Radical Acceptance

Photo by Philipp Sewing

It might come as a surprise to you that something as calm, balanced, and rational as acceptance can be considered radical. What makes something radical? For our purposes, it means it is both 1) a departure from the traditional, and 2) complete & total. When we put that together with acceptance, which is allowing what is already here to be in awareness without struggle, we might say radical acceptance is a subversive and comprehensive acknowledgment of experience, as it is, without need for adornment or correction. Tara Brach defined radical acceptance as “The willingness to experience ourselves and our lives as they are.”

We also call it radical because it isn’t celebrated in US culture. Society encourages us to be extraordinary, to fight against what is unwanted, and to be relentless in our striving for what we want. This is a very rigid prescription for happiness and it doesn’t fit every circumstance. Practicing radical acceptance is training in adaptability, flexibility, and relaxing the grip of a rigid mind. Tara Brach said, “The boundary to what we can accept is the boundary to our freedom.” When we learn to accept reality, we become boundless because we are liberated from the tyranny of shouldn’t and ought not (“It shouldn’t be this way!”), the unanswerable (“Why me?”), and the illusion of fairness (“Its not right!”).

Tara Brach, in her book by the same name, described radical acceptance as a bird with two wings – we need both to truly soar:

  • the wing of mindfulness is the ability to be present to what is here with alertness and non-judgment for clearer seeing
  • the wing of compassion is an acknowledgment of suffering combined with a desire to alleviate it – we start with ourselves and then move outward to others

Just as compassion must start with ourselves, so must radical acceptance. We make an agreement with ourselves to appreciate, validate, and support ourselves as we are, knowing that we are also free to change things, if it makes sense. Many of us suffer from a profound fear of failure, that we are going to drop the ball in some catastrophic way, or that we are completely alone and separate from others, that we don’t belong, that something is wrong with us, that we are deficient or even fatally flawed or defective, and that we are to blame for it all. Mindfulness and self-compassion help us move toward greater acceptance of ourselves, which interestingly makes us more available for connection, growth and change.

The curious paradox is when I accept myself just as I am, then I can change. – Carl Rogers

Rigid non-acceptance can lead to the development of unhealthy coping strategies such as addictions, avoidance of intimacy, needing constant reassurance, hyper-vigilance to potential threats, over-efforting, and an illusion of control. These attempts at self-protection actually create a negative feedback loop, strengthening our non-acceptance. This is because:

  • Avoidance reinforces fear
  • Striving to prove worth reinforces that we are not worthy as we are
  • Projecting our problems outward makes us blame others and gives us a temporary feeling of superiority, safety or efficacy

So how do we move toward greater acceptance? First we have to trust ourselves. We build confidence by developing the tools we need to skillfully meet what life delivers. This requires some diligence and effort. We can cultivate both mindfulness and self-compassion through practice so that we can attend to the present moment with kindness. This will build confidence that everything we encounter is workable.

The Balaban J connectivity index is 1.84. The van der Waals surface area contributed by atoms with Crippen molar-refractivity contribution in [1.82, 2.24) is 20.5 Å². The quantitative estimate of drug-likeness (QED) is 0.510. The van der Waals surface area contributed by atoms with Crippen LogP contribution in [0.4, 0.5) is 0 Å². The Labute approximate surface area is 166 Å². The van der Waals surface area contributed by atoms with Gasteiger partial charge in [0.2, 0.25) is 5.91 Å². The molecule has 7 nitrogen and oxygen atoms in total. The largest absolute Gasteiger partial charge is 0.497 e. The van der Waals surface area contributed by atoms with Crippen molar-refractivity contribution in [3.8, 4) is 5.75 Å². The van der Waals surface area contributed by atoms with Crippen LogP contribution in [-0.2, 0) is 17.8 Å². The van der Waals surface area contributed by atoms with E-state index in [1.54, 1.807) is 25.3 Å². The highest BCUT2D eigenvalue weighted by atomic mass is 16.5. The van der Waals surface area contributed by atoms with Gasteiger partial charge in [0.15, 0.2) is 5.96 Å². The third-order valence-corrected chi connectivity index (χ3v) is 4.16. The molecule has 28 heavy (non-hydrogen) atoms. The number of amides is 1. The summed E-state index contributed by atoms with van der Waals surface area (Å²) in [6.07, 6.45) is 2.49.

… we have to have trust in ourselves first. We have to see that whatever others offer us, we have the inner tools to take it on. These of course need to be systematically developed. – Stephanie Van Hook, Metta Center

Radical acceptance can also be cultivated through the realization that everything has a complex web of causes and conditions, often beyond our understanding. Like a chain of dominoes or a Rube Goldberg machine, the start of something, how it plays out, and its conclusion can be quite complicated. In an earthquake, seismic waves ripple through the layers and surface of the Earth, which are arranged like the pieces of a puzzle. The epicenter of an earthquake is generally easy to see, because it is the place above which the plates of the Earth’s surface have ruptured. But the cause of the rupture can be very complex with ancient origins. It can be difficult to predict how strong an earthquake will be, how far it will reverberate, or how many aftershocks will come. This is also true of our life circumstances. When we truly understand this, we can begin to let go of shoulds, unanswerable questions, and cries of unfairness and move forward in a way that is more satisfying and effective.

Home Practice Suggestions:

  • Read Radical Acceptance by Tara Brach
  • Observe your reaction to life events. Examine which events in particular tend to get to you. How do you react? Just take note of it.
  • Notice your reactive thoughts & the form they tend to take. Then practice “turning the mind” toward acceptance. See if you can reword your reactive thoughts in a way that is more accepting.
  • Practice “being with what is” in meditation
  • Pick a situation in the news or in politics and notice and reflect on the multiple perspectives and points of view around it. Find the kernel of truth that arises from considering a point of view you disagree with.
  • Notice the “little deaths” of everyday life – the end of something, the passing of a moment, constant change, disappointments, missed opportunities – and notice your reaction to them.
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